Friday, October 07, 2011

Inside Bruce Jay Friedman's Pulp Arcadia: The New York Times Reviews Lucky Bruce

“You’d think that someone born in the thick of the Great Depression would have a sad story to tell,” Bruce Jay Friedman writes, “but mine isn’t one of them.”

For the length of this jaunty, dishy memoir, Friedman makes good on this promise, spinning campfire tales from a career spent turning the written word into that uncelebrated but elusive commodity, a living. Some writers seek immortality and end up scarred and bitter. Friedman sought regular paychecks and occasional furtive embraces and ended up with a table at Elaine’s. Boohoo. Whose memoir would you rather take away for the ­weekend?

“Lucky Bruce” is a “literary memoir” mainly for the persistence with which it reminds readers that Friedman, whose biggest successes include an early screenplay for “Splash” and the play “Steambath,” also pursued bigger game, the biggest being the almighty novel. Working both ends of the literary food chain, he edited a stable of swashbuckling men’s magazines and also wrote novels like “Stern” (1962) and “The Lonely Guy’s Book of Life” (1978) that got good reviews and won him fans among literary writers. In such a career, the occasional dark night of the soul may seem tempting, but not compared with a high-paying screenplay or magazine assignment. As Friedman recalls the playwright Jack Richardson telling him at a literary conference: “I don’t know anyone like you. You’re a writer. And you actually write.”

Insecurity runs through the volume at hand. Friedman quotes from positive reviews of his work and — oh, the shamelessness of it — uses his own bons mots as chapter epigraphs. It is as hard to imagine, say, Alice Munro feeling the need to subtitle her reminiscences “A Literary Memoir” as it is to imagine her writing of a college grapple, “As we made love, or what passed for it, she said: ‘You don’t really care much for this, do you?’ ” The soundtrack to this book is a rimshot.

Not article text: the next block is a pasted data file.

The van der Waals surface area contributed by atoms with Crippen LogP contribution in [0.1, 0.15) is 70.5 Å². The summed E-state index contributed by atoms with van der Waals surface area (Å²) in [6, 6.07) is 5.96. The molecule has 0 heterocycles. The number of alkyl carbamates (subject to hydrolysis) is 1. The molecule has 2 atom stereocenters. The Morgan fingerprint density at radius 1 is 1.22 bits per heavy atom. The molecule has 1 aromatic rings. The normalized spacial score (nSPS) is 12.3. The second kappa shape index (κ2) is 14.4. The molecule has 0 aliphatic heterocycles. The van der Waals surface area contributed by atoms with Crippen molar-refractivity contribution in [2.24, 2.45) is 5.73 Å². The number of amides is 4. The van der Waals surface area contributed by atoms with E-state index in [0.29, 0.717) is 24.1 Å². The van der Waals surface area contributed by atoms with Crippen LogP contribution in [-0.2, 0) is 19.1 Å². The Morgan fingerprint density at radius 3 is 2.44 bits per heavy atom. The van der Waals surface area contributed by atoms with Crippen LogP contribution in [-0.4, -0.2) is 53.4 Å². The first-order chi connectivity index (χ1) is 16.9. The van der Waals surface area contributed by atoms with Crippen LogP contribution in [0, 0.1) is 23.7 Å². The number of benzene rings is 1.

Rarely does Friedman get caught up in the more formal stringencies of his art. When he meets the jazz clarinetist Artie Shaw over tongue sandwiches at the Carnegie Delicatessen, Friedman burns to ask about Shaw’s wives and lovers, who included Ava Gardner and Lana Turner. But to his disappointment Shaw waves such piffle aside. What does he want to talk about? “Short-story construction.” The author’s insights on this topic may be quite edifying, but you will not find them in this book.

What you will find instead is a free-­associative scrapbook of dropped names, gossipy anecdotes and comfy jokes — or, in keeping with Friedman’s oft-­visible Swank magazine roots, atasty confection of gossip and the rest. “Did I say ‘dalliances’?” he writes, raising an eyebrow over his own breathy prose. “You can lead a boy out of the pulps, but you can’t, etc.”

It is the right voice for the anecdotes collected here. Friedman gets in a fistfight with Norman Mailer, urinates next to Muhammad Ali, receives a blunt proposition from William Saroyan’s daughter, has “a night of madness” with Jean Seberg, hangs out at Elaine’s or on the patio of the Beverly Hills Hotel, hires Mario Puzo for one of his men’s magazines, helps Warren Beatty manage a tryst, manages a few of his own, marries twice and, in later midlife, settles into a regular lunch routine on Long Island with Puzo, Joseph Heller and a few others. They reject James Salter from the clique because he is too good a writer. In Friedman’s pulp Arcadia, bosoms are “capacious,” their owners “amply endowed” or “painfully beautiful,” figures are “dashing,” foreign lands are “far off,” and sums are “princely.” A more abstemious writer might have denied himself such clichés, but the joys here derive in part from Friedman’s guilty appetites, which include a jones for the equivalent of junk food.

For the rest of the review please go here.

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